Behind the ads is a fast-growing industry that barely existed a decade ago. Debt-settlement companies claim they can significantly reduce borrowers’ debts by negotiating directly with creditors. Unlike most businesses, these companies have flourished during the economic downturn.
But a growing group of lawmakers, regulators and consumer advocates say these companies exploit desperate borrowers, often leaving them deeper in debt. The Federal Trade Commission wants to restrict fees the companies charge. Sen. Charles Schumer, D-N.Y., has introduced legislation that would bar debt-settlement companies from collecting fees until a settlement has been reached. Last month, Oregon‘s attorney general reached a settlement with Credit Solutions of America, the USA’s largest debt-settlement firm, that bars the company from operating in that state for three years.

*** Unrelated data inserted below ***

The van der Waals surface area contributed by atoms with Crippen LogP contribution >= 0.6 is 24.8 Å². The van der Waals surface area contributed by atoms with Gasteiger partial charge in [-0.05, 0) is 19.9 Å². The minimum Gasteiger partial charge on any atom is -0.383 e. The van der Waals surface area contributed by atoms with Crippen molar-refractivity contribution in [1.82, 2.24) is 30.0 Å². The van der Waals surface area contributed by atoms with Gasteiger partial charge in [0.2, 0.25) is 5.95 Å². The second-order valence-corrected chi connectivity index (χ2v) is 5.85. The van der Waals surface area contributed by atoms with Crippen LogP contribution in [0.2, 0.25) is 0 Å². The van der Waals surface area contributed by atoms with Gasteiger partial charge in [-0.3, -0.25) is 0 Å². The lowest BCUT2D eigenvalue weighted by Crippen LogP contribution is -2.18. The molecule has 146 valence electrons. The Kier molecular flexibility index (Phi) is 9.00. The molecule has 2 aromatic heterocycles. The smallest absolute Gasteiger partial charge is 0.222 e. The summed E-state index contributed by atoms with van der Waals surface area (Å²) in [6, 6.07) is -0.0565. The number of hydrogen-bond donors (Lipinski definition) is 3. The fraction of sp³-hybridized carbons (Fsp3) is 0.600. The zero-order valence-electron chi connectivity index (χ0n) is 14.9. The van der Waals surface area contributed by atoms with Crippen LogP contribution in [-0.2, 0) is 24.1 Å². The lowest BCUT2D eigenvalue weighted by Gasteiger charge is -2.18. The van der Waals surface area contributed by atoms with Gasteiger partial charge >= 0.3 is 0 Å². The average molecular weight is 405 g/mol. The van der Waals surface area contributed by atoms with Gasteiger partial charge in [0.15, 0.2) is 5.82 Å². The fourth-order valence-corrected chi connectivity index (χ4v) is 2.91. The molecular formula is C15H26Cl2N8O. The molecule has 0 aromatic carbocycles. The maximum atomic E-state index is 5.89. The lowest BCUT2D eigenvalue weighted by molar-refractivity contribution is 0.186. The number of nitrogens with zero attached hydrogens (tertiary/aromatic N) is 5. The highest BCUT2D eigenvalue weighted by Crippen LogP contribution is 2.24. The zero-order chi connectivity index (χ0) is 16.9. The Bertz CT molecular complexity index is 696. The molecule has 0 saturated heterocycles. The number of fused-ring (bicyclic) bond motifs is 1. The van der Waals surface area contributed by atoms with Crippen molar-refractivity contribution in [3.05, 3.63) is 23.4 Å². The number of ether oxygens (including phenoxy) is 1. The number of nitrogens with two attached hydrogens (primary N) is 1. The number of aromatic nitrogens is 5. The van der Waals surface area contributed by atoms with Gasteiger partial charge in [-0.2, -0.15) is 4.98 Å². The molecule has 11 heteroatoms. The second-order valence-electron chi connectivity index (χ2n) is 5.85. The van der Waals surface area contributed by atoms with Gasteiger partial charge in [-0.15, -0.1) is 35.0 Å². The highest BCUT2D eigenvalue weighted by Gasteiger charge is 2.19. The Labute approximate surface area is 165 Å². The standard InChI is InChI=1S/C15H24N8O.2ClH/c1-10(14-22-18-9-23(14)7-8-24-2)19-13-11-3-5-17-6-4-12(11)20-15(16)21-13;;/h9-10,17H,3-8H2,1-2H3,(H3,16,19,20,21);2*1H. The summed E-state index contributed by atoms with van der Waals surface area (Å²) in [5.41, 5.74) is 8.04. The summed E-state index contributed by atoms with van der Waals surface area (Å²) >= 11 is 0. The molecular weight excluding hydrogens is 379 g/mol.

Now, the industry is fighting back.
The Consumer Credit Rights Campaign, a coalition of debt-settlement companies, says
the proposals would eliminate a legitimate option for consumers who can’t afford to fully repay debts and don’t want to file for bankruptcy.
mpanies act as a valuable intermediary between borrowers and lenders, says Don Goldberg, a Campaign spokesman. “If you take them away, you’re leaving consumers on their own.”
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